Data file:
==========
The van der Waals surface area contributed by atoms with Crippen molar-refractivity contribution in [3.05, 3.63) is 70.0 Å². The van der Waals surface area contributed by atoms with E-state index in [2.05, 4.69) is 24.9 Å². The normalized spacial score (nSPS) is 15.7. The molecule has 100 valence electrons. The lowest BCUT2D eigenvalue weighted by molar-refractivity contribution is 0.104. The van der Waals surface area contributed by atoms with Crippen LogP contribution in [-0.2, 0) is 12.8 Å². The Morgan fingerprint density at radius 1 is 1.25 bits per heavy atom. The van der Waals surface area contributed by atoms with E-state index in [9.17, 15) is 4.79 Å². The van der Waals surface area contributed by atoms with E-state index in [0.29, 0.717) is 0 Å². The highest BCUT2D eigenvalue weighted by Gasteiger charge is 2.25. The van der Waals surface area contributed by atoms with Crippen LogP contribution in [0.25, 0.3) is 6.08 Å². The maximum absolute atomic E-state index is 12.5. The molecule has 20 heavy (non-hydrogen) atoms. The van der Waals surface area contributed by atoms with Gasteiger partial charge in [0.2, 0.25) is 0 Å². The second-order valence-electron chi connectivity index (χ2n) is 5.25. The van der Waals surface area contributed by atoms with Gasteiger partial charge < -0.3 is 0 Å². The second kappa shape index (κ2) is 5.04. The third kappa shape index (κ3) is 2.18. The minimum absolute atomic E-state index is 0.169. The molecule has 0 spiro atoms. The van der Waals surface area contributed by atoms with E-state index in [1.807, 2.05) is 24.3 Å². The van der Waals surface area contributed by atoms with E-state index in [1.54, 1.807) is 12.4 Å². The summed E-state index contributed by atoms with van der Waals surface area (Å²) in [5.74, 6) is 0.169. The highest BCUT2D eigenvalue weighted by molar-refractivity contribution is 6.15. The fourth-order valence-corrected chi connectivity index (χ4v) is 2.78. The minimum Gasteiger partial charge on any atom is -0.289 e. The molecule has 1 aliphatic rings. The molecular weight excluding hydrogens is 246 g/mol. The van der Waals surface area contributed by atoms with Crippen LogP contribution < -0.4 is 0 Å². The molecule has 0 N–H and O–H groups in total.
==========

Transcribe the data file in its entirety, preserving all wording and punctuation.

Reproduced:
The van der Waals surface area contributed by atoms with Crippen molar-refractivity contribution in [3.05, 3.63) is 70.0 Å². The van der Waals surface area contributed by atoms with E-state index in [2.05, 4.69) is 24.9 Å². The normalized spacial score (nSPS) is 15.7. The molecule has 100 valence electrons. The lowest BCUT2D eigenvalue weighted by molar-refractivity contribution is 0.104. The van der Waals surface area contributed by atoms with Crippen LogP contribution in [-0.2, 0) is 12.8 Å². The Morgan fingerprint density at radius 1 is 1.25 bits per heavy atom. The van der Waals surface area contributed by atoms with E-state index in [9.17, 15) is 4.79 Å². The van der Waals surface area contributed by atoms with E-state index in [0.29, 0.717) is 0 Å². The highest BCUT2D eigenvalue weighted by Gasteiger charge is 2.25. The van der Waals surface area contributed by atoms with Crippen LogP contribution in [0.25, 0.3) is 6.08 Å². The maximum absolute atomic E-state index is 12.5. The molecule has 20 heavy (non-hydrogen) atoms. The van der Waals surface area contributed by atoms with Gasteiger partial charge in [0.2, 0.25) is 0 Å². The second-order valence-electron chi connectivity index (χ2n) is 5.25. The van der Waals surface area contributed by atoms with Gasteiger partial charge < -0.3 is 0 Å². The second kappa shape index (κ2) is 5.04. The third kappa shape index (κ3) is 2.18. The minimum absolute atomic E-state index is 0.169. The molecule has 0 spiro atoms. The van der Waals surface area contributed by atoms with E-state index in [1.807, 2.05) is 24.3 Å². The van der Waals surface area contributed by atoms with E-state index in [1.54, 1.807) is 12.4 Å². The summed E-state index contributed by atoms with van der Waals surface area (Å²) in [5.74, 6) is 0.169. The highest BCUT2D eigenvalue weighted by molar-refractivity contribution is 6.15. The fourth-order valence-corrected chi connectivity index (χ4v) is 2.78. The minimum Gasteiger partial charge on any atom is -0.289 e. The molecule has 1 aliphatic rings. The molecular weight excluding hydrogens is 246 g/mol. The van der Waals surface area contributed by atoms with Crippen LogP contribution < -0.4 is 0 Å². The molecule has 0 N–H and O–H groups in total.